By Herbert Lash
NEWYORK (Reuters) – The dollar rose and global equity markets soared on Friday after data showed U.S. job growth increased by the most in 10 months in November, putting to rest recession fears and briefly taking the spotlight off contentious U.S.-China trade talks.
U.S. Treasury and German bund yields jumped, while gold slipped as much as 1%, reflecting increased investor appetite for risk as U.S. unemployment dipped to 3.5%, the lowest in nearly half a century.
The stronger-than-expected Labor Department data showed steady wage gains remained near their strongest in a decade, suggesting consumers will continue to drive the longest economic expansion in U.S. history, now in its 11th year.
The improving data would appear to validate the Federal Reserve’s decision in October to signal, after three interest rate cuts this year, that no more are needed for now.
“This certainly contributes to the idea that the U.S. economy is doing better than most folks would give it credit for,” said Michael Arone, chief investment strategist at State Street Global Advisors in Boston.
“This was a very solid report and should put those fears of recession firmly in the rear view,” he said.
MSCI’s gauge of stocks across the globe <.MIWD00000PUS> gained 0.84%.
European equities rallied, with the pan-regional STOXX 600 index <.STOXX> rising 1.16%. Most major regional indices closed more than 1% higher.
Shares on Wall Street rose as the report bolstered the consensus view that consumer strength will support the U.S. economy and in turn, equities.
The Dow Jones Industrial Average <.DJI> rose 343.72 points, or 1.24%, to 28,021.51. The S&P 500 <.SPX> gained 30.37 points, or 0.97%, to 3,147.8 and the Nasdaq Composite <.IXIC> added 90.09 points, or 1.05%, to 8,660.79.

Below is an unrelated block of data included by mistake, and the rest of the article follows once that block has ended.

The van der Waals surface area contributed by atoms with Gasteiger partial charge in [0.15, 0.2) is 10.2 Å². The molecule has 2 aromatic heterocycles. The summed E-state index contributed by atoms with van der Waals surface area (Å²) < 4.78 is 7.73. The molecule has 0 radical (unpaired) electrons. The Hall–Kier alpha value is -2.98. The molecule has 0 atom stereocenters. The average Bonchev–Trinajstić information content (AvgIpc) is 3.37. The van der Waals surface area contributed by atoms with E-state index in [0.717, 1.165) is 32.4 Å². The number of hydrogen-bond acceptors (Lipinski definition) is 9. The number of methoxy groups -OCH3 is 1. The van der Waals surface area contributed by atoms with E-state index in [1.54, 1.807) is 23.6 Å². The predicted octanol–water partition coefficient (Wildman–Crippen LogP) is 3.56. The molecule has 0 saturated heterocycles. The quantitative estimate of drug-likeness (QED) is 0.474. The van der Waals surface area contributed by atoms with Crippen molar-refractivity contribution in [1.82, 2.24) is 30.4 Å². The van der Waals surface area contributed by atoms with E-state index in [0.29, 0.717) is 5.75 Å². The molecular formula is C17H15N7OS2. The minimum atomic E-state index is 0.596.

The dollar gained after weaker-than-expected U.S. data on manufacturing and the service sector earlier in the week helped drive five straight days of losses.
The dollar index <.DXY> rose 0.3%, with the euro <EUR=> down 0.43% to $1.1054. The Japanese yen <JPY=> strengthened 0.18% versus the greenback at 108.57 per dollar.
Analysts said the jobs report showed underlying U.S. economic strength and offset mixed signals from other recent data.
“This is going to throw a wrench into the argument that the economy is slowing down,” said Andre Bakhos, managing director at New Vines Capital LLC in Bernardsville, New Jersey.
“Companies don’t hire if the economy is slowing down. Companies go the other way,” he said.
The unemployment report provided a respite from persistent pessimism on the economy and nagging doubts about the prolonged U.S.-China trade war, which faces a looming hurdle with a new round of U.S. tariffs scheduled to take effect on Dec. 15.
Most economic data will continue to take a back seat to the U.S.-China trade negotiations, which will remain the driver of market action for most of December, Arone said.
Top White House economic adviser Larry Kudlow said the Dec. 15 deadline is still in place but President Donald Trump likes where trade talks with China are going.
China said on Friday it would waive import tariffs for some soybeans and pork shipments from the United States.
The gesture aimed at concluding a “phase one” or interim deal to de-escalate the 17-month trade war that has roiled financial markets, disrupted supply chains and weighed on global economic growth.
China stocks posted their biggest weekly advance in nearly two months, with blue chips <.CSI300> up 0.6%.
Benchmark 10-year U.S. Treasury notes <US10YT=RR> fell 13/32 in price to yield 1.8398%.
Germany’s 10-year Bund yield <DE10YT=RR> rose to -0.273% before paring some gains to trade at -0.291%.
Oil prices rose sharply after the Organization of the Petroleum Exporting Countries and its allies agreed to extend output cuts by 500,000 barrels per day in early 2020.
Brent futures <LCOc1> settled up $1.00 at $64.39 a barrel, while West Texas Intermediate oil futures <CLc1> rose 77 cents to settle at $59.20 a barrel.
U.S. gold futures <GCcv1> settled down 1.2% at $1,465.10 an ounce.
(Reporting by Herbert Lash, additional reporting by Arjun Panchadar in Bengaluru; Editing by Dan Grebler and Richard Chang)